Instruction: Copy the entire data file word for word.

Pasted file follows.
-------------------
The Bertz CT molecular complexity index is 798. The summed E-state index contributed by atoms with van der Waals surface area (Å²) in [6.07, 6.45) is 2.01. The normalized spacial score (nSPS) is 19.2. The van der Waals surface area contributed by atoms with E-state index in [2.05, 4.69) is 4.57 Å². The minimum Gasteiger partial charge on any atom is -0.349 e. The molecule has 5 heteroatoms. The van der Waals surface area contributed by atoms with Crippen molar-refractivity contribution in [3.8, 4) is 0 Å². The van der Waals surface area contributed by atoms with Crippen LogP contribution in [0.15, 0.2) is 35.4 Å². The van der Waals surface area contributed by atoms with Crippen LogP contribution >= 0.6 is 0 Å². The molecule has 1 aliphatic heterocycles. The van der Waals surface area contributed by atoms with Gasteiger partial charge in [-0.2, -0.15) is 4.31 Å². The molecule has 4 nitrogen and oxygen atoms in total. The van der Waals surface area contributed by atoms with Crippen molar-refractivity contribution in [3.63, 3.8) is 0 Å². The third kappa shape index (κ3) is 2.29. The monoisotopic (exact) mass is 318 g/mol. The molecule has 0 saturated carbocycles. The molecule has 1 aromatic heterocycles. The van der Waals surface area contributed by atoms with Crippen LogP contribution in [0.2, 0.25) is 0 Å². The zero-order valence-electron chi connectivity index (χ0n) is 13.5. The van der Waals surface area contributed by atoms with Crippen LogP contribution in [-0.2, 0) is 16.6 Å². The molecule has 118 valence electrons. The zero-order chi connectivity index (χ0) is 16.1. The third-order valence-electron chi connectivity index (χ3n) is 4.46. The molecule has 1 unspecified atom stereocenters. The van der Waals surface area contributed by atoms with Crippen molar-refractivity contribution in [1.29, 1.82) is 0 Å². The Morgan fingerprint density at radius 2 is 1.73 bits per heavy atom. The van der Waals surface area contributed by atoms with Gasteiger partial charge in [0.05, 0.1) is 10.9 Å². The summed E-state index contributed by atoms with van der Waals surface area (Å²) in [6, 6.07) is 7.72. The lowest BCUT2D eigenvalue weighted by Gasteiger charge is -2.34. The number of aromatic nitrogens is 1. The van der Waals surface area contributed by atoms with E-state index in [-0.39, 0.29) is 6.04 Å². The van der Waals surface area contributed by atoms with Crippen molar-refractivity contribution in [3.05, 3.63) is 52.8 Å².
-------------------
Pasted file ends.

The Bertz CT molecular complexity index is 798. The summed E-state index contributed by atoms with van der Waals surface area (Å²) in [6.07, 6.45) is 2.01. The normalized spacial score (nSPS) is 19.2. The van der Waals surface area contributed by atoms with E-state index in [2.05, 4.69) is 4.57 Å². The minimum Gasteiger partial charge on any atom is -0.349 e. The molecule has 5 heteroatoms. The van der Waals surface area contributed by atoms with Crippen molar-refractivity contribution in [3.8, 4) is 0 Å². The van der Waals surface area contributed by atoms with Crippen LogP contribution in [0.15, 0.2) is 35.4 Å². The van der Waals surface area contributed by atoms with Crippen LogP contribution >= 0.6 is 0 Å². The molecule has 1 aliphatic heterocycles. The van der Waals surface area contributed by atoms with Gasteiger partial charge in [-0.2, -0.15) is 4.31 Å². The molecule has 4 nitrogen and oxygen atoms in total. The van der Waals surface area contributed by atoms with Crippen molar-refractivity contribution in [3.63, 3.8) is 0 Å². The third kappa shape index (κ3) is 2.29. The monoisotopic (exact) mass is 318 g/mol. The molecule has 0 saturated carbocycles. The molecule has 1 aromatic heterocycles. The van der Waals surface area contributed by atoms with Crippen LogP contribution in [0.2, 0.25) is 0 Å². The zero-order valence-electron chi connectivity index (χ0n) is 13.5. The van der Waals surface area contributed by atoms with Crippen LogP contribution in [-0.2, 0) is 16.6 Å². The molecule has 118 valence electrons. The zero-order chi connectivity index (χ0) is 16.1. The third-order valence-electron chi connectivity index (χ3n) is 4.46. The molecule has 1 unspecified atom stereocenters. The van der Waals surface area contributed by atoms with Crippen molar-refractivity contribution in [1.29, 1.82) is 0 Å². The Morgan fingerprint density at radius 2 is 1.73 bits per heavy atom. The van der Waals surface area contributed by atoms with Gasteiger partial charge in [0.05, 0.1) is 10.9 Å². The summed E-state index contributed by atoms with van der Waals surface area (Å²) in [6, 6.07) is 7.72. The lowest BCUT2D eigenvalue weighted by Gasteiger charge is -2.34. The number of aromatic nitrogens is 1. The van der Waals surface area contributed by atoms with E-state index in [-0.39, 0.29) is 6.04 Å². The van der Waals surface area contributed by atoms with Crippen molar-refractivity contribution in [3.05, 3.63) is 52.8 Å².